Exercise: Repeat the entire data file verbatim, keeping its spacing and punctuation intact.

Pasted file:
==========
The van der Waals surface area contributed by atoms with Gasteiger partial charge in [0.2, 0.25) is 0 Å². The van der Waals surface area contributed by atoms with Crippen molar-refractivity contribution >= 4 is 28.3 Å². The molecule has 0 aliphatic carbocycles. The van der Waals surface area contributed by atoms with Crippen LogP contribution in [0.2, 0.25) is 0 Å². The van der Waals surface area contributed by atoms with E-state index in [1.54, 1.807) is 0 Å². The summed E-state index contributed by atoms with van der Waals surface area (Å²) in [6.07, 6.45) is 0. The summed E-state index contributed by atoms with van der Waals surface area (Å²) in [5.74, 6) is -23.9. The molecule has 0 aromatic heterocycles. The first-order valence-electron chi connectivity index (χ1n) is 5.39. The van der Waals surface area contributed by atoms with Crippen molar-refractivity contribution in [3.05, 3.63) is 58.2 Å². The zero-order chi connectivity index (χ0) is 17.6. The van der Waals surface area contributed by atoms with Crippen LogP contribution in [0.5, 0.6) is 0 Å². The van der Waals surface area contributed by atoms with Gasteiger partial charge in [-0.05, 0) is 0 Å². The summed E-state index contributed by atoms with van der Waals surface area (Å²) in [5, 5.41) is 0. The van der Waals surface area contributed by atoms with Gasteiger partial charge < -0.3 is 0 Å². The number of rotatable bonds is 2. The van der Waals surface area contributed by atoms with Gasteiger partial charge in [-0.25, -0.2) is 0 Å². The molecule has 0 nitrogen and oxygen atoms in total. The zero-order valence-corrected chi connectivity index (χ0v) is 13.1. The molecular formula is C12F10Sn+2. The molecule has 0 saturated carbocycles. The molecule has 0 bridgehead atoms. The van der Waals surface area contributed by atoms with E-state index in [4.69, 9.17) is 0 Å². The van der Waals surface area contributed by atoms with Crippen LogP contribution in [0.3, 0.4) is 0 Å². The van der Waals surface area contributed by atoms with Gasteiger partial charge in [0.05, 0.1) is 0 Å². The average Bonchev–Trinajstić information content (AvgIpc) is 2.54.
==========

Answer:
The van der Waals surface area contributed by atoms with Gasteiger partial charge in [0.2, 0.25) is 0 Å². The van der Waals surface area contributed by atoms with Crippen molar-refractivity contribution >= 4 is 28.3 Å². The molecule has 0 aliphatic carbocycles. The van der Waals surface area contributed by atoms with Crippen LogP contribution in [0.2, 0.25) is 0 Å². The van der Waals surface area contributed by atoms with E-state index in [1.54, 1.807) is 0 Å². The summed E-state index contributed by atoms with van der Waals surface area (Å²) in [6.07, 6.45) is 0. The summed E-state index contributed by atoms with van der Waals surface area (Å²) in [5.74, 6) is -23.9. The molecule has 0 aromatic heterocycles. The first-order valence-electron chi connectivity index (χ1n) is 5.39. The van der Waals surface area contributed by atoms with Crippen molar-refractivity contribution in [3.05, 3.63) is 58.2 Å². The zero-order chi connectivity index (χ0) is 17.6. The van der Waals surface area contributed by atoms with Crippen LogP contribution in [0.5, 0.6) is 0 Å². The van der Waals surface area contributed by atoms with Gasteiger partial charge in [-0.05, 0) is 0 Å². The summed E-state index contributed by atoms with van der Waals surface area (Å²) in [5, 5.41) is 0. The van der Waals surface area contributed by atoms with Gasteiger partial charge < -0.3 is 0 Å². The number of rotatable bonds is 2. The van der Waals surface area contributed by atoms with Gasteiger partial charge in [-0.25, -0.2) is 0 Å². The molecule has 0 nitrogen and oxygen atoms in total. The zero-order valence-corrected chi connectivity index (χ0v) is 13.1. The molecular formula is C12F10Sn+2. The molecule has 0 saturated carbocycles. The molecule has 0 bridgehead atoms. The van der Waals surface area contributed by atoms with E-state index in [4.69, 9.17) is 0 Å². The van der Waals surface area contributed by atoms with Crippen LogP contribution in [0.3, 0.4) is 0 Å². The van der Waals surface area contributed by atoms with Gasteiger partial charge in [0.05, 0.1) is 0 Å². The average Bonchev–Trinajstić information content (AvgIpc) is 2.54.